|This picture was taken in the early 1980s. Jazz would have|
been about five years old. She lost an eye when she was
less than one year old, but it never slowed her down
I love cats. I have always loved cats. I am not one of those people who discovered cats later in life. No, I was born with the cat lady gene.
I was the kid who always brought home stray cats - and some not so stray cats - basically any cat that walked up to me.
After I graduated from high school, my boyfriend at the time wanted a kitten, so of course I got him one - without checking with his parents first. Let me just say his mother was NOT a cat lady, so the kitten went home with me.
This cat, who was later named Jasmine (a.k.a. Jazz), became an extremely important part of my life. Any cat lady will tell you there’s one cat that truly changes your life and for me that was Jazz.
She was with me from the time I was eighteen years old and living at my mother’s house. She moved with me to my first apartment and kept me company while I adjusted to living by myself. And she went with me again when I moved in with my future husband.
Jazz adjusted to living with the two of us and even accepted the puppy I brought home. She had a series of health issues over the years and a couple of close calls, but she always bounced back. Several years later, she moved with us when we relocated from our hometown to a city about four hours away.
Jazz had the ability to adjust to anything that was thrown at her. A new human, a puppy, several moves and on-going health issues were no problem for her. She just kept going and going and going. We eventually adopted another cat, moved again and adopted yet another dog. She was queen of the household and everyone knew it, but she was a gracious queen.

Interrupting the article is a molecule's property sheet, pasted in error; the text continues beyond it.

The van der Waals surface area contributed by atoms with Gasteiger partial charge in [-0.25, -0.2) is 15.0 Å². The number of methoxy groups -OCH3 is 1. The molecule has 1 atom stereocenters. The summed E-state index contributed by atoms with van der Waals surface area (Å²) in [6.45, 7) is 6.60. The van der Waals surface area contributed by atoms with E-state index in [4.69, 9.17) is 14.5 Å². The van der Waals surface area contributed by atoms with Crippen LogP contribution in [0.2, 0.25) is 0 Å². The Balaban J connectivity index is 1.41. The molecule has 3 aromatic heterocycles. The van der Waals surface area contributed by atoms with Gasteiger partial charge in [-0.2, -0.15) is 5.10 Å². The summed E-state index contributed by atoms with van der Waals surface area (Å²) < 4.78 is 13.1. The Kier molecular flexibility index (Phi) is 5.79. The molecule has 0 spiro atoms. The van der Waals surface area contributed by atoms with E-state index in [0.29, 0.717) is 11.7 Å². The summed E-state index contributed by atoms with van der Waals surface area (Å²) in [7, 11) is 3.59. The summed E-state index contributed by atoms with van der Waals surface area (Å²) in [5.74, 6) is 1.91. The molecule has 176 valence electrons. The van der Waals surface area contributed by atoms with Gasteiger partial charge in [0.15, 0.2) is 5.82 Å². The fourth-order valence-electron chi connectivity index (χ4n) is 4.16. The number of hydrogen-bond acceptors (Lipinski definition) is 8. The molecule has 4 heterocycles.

Jazz lived with me for sixteen years. She was with me throughout my early adulthood and all the important changes that happened during that time. And she touched me in a way that no other pet ever had before. But eventually her little heart wound down.
I remember that day very well. We had gone away for the weekend and had just come home. She was sitting on the arm of the sofa looking so tired she could hardly keep her eyes open. She came over and sat with me, and all she wanted was to be held.
Suspecting what was happening, I held her as much as I could, but when it came time to go to bed, I put her in the bathroom and closed the door. I didn't want her going off somewhere during the night – crawling into the floor space in the basement or getting outside.
When I woke up in the morning, she had already passed away. I wrapped her in a towel and held her and cried. I called my vet to let her know that Jazz was gone. Eventually we had her cremated, and when we got her ashes back, we buried her in the backyard and planted a rosebush on top.
That was twenty years ago, and I have had many cats since then. But there will only be one Jasmine.